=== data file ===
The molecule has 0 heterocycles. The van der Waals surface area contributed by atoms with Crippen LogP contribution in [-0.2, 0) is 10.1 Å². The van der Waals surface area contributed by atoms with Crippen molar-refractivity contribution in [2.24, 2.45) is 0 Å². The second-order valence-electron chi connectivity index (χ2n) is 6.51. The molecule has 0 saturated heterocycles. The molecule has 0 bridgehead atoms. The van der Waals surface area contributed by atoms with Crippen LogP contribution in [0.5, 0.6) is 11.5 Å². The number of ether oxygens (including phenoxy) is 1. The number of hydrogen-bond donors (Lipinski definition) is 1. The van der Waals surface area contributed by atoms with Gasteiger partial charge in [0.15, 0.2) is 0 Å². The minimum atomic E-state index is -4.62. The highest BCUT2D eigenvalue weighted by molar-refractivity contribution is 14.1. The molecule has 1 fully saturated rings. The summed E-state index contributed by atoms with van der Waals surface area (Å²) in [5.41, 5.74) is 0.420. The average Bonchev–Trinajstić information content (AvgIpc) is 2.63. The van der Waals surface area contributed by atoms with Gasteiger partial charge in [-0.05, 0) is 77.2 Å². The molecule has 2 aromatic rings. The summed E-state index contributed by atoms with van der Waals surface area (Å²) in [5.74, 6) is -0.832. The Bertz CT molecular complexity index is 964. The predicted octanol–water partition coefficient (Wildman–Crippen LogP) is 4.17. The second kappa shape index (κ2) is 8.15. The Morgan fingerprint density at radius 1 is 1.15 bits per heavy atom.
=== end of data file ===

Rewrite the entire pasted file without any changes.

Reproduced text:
The molecule has 0 heterocycles. The van der Waals surface area contributed by atoms with Crippen LogP contribution in [-0.2, 0) is 10.1 Å². The van der Waals surface area contributed by atoms with Crippen molar-refractivity contribution in [2.24, 2.45) is 0 Å². The second-order valence-electron chi connectivity index (χ2n) is 6.51. The molecule has 0 saturated heterocycles. The molecule has 0 bridgehead atoms. The van der Waals surface area contributed by atoms with Crippen LogP contribution in [0.5, 0.6) is 11.5 Å². The number of ether oxygens (including phenoxy) is 1. The number of hydrogen-bond donors (Lipinski definition) is 1. The van der Waals surface area contributed by atoms with Gasteiger partial charge in [0.15, 0.2) is 0 Å². The minimum atomic E-state index is -4.62. The highest BCUT2D eigenvalue weighted by molar-refractivity contribution is 14.1. The molecule has 1 fully saturated rings. The summed E-state index contributed by atoms with van der Waals surface area (Å²) in [5.41, 5.74) is 0.420. The average Bonchev–Trinajstić information content (AvgIpc) is 2.63. The van der Waals surface area contributed by atoms with Gasteiger partial charge in [-0.05, 0) is 77.2 Å². The molecule has 2 aromatic rings. The summed E-state index contributed by atoms with van der Waals surface area (Å²) in [5.74, 6) is -0.832. The Bertz CT molecular complexity index is 964. The predicted octanol–water partition coefficient (Wildman–Crippen LogP) is 4.17. The second kappa shape index (κ2) is 8.15. The Morgan fingerprint density at radius 1 is 1.15 bits per heavy atom.